From staff reports
The News Courier
Alabama residents should have a blast this Fourth of July, but they should do it safely.
This is the wish of Alabama’s Integrated State Law Enforcement Task Force. The group urges residents to be careful while shooting fireworks in celebration of our nation’s Independence Day. Fireworks can be dangerous and, sometimes, deadly. They account for two of five fires and hundreds of injuries reported across the state each July Fourth, according to the group. The SLE Task Force offers the following tips for a safe holiday:
• Use common sense, and obey the law. (All fireworks are illegal inside the city limits of Athens, with the exception of a professional fireworks display.) Do not discharge fireworks within 600 feet of any enclosed building; do not shoot fireworks into or from a motor vehicle; do not shoot fireworks toward people or near animals.
• Supervise children ages 15 and under who want to buy or use fireworks.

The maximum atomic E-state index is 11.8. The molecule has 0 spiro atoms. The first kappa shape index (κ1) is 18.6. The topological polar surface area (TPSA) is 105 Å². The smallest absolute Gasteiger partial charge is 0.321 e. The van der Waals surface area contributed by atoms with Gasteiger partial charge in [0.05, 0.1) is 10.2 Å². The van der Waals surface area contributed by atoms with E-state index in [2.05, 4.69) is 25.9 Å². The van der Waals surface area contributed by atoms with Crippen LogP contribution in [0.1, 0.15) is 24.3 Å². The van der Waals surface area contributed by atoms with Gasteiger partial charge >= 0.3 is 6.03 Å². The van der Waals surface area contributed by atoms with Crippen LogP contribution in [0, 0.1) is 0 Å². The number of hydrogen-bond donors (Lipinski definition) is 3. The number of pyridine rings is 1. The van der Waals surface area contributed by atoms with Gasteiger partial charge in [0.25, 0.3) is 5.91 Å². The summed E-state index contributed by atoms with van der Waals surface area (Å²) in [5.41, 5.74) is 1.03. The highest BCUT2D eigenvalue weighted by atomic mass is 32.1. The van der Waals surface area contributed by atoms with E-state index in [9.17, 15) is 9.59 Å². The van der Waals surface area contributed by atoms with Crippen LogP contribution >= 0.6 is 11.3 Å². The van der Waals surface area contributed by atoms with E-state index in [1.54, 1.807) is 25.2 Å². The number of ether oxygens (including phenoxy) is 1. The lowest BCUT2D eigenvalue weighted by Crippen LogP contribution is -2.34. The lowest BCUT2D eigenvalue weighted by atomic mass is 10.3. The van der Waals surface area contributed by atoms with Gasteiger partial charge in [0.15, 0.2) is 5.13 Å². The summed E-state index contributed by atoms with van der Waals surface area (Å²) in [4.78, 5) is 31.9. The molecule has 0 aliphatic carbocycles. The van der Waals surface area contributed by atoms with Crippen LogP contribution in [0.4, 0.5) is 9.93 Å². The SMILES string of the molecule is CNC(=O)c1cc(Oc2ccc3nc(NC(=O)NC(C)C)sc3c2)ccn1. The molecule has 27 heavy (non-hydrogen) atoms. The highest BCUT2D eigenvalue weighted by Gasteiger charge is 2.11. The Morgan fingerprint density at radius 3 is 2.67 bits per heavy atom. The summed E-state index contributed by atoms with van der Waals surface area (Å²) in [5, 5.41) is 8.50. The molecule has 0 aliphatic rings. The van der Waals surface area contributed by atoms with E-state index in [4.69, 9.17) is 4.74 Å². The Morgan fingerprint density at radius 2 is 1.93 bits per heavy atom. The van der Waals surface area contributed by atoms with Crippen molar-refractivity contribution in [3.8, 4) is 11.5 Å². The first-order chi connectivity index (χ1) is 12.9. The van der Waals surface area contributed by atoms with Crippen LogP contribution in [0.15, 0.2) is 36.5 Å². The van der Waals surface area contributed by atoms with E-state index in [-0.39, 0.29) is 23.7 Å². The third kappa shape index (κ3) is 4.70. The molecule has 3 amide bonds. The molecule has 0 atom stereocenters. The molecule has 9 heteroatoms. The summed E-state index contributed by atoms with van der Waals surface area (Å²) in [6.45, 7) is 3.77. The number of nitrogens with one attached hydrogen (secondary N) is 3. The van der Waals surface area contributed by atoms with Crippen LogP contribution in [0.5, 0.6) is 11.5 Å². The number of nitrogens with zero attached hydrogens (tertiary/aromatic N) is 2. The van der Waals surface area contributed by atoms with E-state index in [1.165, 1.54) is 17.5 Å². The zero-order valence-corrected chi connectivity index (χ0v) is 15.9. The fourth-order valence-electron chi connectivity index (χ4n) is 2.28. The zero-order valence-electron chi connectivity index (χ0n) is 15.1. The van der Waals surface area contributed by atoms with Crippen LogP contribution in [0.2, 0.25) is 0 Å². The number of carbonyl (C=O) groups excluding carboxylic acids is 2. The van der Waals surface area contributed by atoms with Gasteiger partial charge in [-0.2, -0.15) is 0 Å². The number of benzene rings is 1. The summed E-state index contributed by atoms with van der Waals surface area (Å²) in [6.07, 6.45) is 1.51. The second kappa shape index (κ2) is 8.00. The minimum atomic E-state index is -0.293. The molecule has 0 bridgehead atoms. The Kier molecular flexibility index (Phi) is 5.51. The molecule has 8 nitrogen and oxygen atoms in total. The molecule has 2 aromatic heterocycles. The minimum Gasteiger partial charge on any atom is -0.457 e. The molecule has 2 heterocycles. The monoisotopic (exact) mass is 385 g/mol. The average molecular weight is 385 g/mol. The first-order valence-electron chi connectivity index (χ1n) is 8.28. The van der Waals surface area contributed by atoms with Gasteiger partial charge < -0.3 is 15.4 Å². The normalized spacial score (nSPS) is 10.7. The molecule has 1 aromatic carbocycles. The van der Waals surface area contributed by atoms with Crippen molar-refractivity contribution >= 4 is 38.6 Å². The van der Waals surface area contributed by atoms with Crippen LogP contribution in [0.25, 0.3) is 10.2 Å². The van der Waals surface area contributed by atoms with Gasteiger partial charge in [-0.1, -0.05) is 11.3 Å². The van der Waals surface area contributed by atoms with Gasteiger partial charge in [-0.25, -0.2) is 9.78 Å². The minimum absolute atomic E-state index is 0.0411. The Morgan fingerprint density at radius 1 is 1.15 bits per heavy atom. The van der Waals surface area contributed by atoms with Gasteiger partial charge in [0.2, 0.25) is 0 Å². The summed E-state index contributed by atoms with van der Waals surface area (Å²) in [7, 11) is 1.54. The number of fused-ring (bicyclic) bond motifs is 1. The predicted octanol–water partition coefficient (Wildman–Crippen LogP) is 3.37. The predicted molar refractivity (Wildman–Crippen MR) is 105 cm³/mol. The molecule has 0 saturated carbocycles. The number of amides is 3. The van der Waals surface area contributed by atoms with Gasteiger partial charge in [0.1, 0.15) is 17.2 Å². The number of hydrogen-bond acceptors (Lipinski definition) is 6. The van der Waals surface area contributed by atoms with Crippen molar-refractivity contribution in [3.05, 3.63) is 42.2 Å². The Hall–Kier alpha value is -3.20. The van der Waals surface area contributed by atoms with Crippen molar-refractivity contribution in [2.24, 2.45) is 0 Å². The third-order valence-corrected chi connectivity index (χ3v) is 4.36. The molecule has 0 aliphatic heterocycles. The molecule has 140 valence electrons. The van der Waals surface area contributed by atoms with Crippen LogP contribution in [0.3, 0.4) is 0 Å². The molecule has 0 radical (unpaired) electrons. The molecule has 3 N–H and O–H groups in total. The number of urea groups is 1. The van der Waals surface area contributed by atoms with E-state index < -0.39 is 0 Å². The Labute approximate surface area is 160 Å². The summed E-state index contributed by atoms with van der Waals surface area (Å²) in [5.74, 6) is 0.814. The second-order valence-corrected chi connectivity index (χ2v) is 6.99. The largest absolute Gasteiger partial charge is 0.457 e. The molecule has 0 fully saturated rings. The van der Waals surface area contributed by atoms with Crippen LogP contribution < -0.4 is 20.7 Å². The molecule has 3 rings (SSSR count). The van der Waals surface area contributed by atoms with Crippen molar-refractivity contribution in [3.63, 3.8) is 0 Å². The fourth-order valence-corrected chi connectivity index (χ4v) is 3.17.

• Use fireworks in a clear, open area outdoors and away from flammables and combustibles. There also should be an ample water supply, and a fire extinguisher on hand.
• Never consume alcohol while handling fireworks.
Who gets injured?
Statistics show between June 22 and July 22, 2012, more than 5,000 people were treated in hospital emergency rooms nationwide due to fireworks-related injuries, according to the Consumer Products Safety Commission.
Sixty percent of all fireworks injuries occur during the 30 days surrounding the July Fourth holiday.
More than half of these reported injuries involved burns to the hands, head and face. About 1,000 reported injuries involved sparklers and bottle rockets, fireworks that are frequently — and incorrectly — considered safe for young children. S p a r k l e r s b u r n a t t e m p e r a t u r e s o f a b o u t 2 , 0 0 0 d e g r e e s — h o t e n o u g h t o m e l t s o m e m e t a l s .
Follow-up investigations of incidents showed that most injuries were associated with malfunctioning fireworks or improper use. Malfunctioning fireworks often resulted in unexpected flight paths and dangerous debris. Improper use included igniting fireworks too close to someone, lighting fireworks in one’s hand and playing with lit or used fireworks.